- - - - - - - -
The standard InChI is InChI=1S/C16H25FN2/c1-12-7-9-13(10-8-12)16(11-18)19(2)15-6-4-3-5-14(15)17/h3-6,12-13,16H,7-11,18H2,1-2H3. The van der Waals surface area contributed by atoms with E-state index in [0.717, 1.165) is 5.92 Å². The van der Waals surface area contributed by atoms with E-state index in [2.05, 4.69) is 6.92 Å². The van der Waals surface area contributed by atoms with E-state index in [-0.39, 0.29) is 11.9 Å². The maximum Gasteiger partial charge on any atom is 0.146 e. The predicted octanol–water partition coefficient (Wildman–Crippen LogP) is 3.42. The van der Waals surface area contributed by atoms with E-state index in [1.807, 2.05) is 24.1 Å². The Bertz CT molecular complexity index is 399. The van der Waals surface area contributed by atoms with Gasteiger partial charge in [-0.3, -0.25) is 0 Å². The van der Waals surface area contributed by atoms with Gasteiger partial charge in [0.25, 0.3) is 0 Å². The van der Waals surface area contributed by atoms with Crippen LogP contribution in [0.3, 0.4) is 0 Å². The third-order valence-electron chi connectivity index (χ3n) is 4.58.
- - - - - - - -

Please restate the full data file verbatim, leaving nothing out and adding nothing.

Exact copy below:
The standard InChI is InChI=1S/C16H25FN2/c1-12-7-9-13(10-8-12)16(11-18)19(2)15-6-4-3-5-14(15)17/h3-6,12-13,16H,7-11,18H2,1-2H3. The van der Waals surface area contributed by atoms with E-state index in [0.717, 1.165) is 5.92 Å². The van der Waals surface area contributed by atoms with E-state index in [2.05, 4.69) is 6.92 Å². The van der Waals surface area contributed by atoms with E-state index in [-0.39, 0.29) is 11.9 Å². The maximum Gasteiger partial charge on any atom is 0.146 e. The predicted octanol–water partition coefficient (Wildman–Crippen LogP) is 3.42. The van der Waals surface area contributed by atoms with E-state index in [1.807, 2.05) is 24.1 Å². The Bertz CT molecular complexity index is 399. The van der Waals surface area contributed by atoms with Gasteiger partial charge in [-0.3, -0.25) is 0 Å². The van der Waals surface area contributed by atoms with Gasteiger partial charge in [0.25, 0.3) is 0 Å². The van der Waals surface area contributed by atoms with Crippen LogP contribution in [0.3, 0.4) is 0 Å². The third-order valence-electron chi connectivity index (χ3n) is 4.58.